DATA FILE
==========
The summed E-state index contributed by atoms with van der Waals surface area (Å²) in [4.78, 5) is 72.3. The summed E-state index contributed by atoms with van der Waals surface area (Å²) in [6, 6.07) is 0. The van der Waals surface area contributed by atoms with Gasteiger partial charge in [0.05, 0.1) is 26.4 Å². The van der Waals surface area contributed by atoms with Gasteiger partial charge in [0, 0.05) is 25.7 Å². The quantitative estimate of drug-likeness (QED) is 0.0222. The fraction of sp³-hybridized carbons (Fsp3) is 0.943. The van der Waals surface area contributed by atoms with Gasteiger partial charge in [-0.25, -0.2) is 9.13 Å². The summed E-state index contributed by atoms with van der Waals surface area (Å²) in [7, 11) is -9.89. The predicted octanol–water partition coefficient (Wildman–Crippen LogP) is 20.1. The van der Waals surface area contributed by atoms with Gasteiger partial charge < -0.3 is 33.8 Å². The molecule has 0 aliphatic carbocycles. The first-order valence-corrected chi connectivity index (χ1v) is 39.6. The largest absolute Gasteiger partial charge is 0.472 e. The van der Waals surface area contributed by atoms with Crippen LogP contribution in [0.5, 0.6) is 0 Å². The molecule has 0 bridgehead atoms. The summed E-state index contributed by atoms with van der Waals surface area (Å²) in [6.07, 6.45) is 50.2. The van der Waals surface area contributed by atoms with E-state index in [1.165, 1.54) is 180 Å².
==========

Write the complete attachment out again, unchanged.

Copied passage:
The summed E-state index contributed by atoms with van der Waals surface area (Å²) in [4.78, 5) is 72.3. The summed E-state index contributed by atoms with van der Waals surface area (Å²) in [6, 6.07) is 0. The van der Waals surface area contributed by atoms with Gasteiger partial charge in [0.05, 0.1) is 26.4 Å². The van der Waals surface area contributed by atoms with Gasteiger partial charge in [0, 0.05) is 25.7 Å². The quantitative estimate of drug-likeness (QED) is 0.0222. The fraction of sp³-hybridized carbons (Fsp3) is 0.943. The van der Waals surface area contributed by atoms with Gasteiger partial charge in [-0.25, -0.2) is 9.13 Å². The summed E-state index contributed by atoms with van der Waals surface area (Å²) in [7, 11) is -9.89. The predicted octanol–water partition coefficient (Wildman–Crippen LogP) is 20.1. The van der Waals surface area contributed by atoms with Gasteiger partial charge < -0.3 is 33.8 Å². The molecule has 0 aliphatic carbocycles. The first-order valence-corrected chi connectivity index (χ1v) is 39.6. The largest absolute Gasteiger partial charge is 0.472 e. The van der Waals surface area contributed by atoms with Crippen LogP contribution in [0.5, 0.6) is 0 Å². The molecule has 0 bridgehead atoms. The summed E-state index contributed by atoms with van der Waals surface area (Å²) in [6.07, 6.45) is 50.2. The van der Waals surface area contributed by atoms with E-state index in [1.165, 1.54) is 180 Å².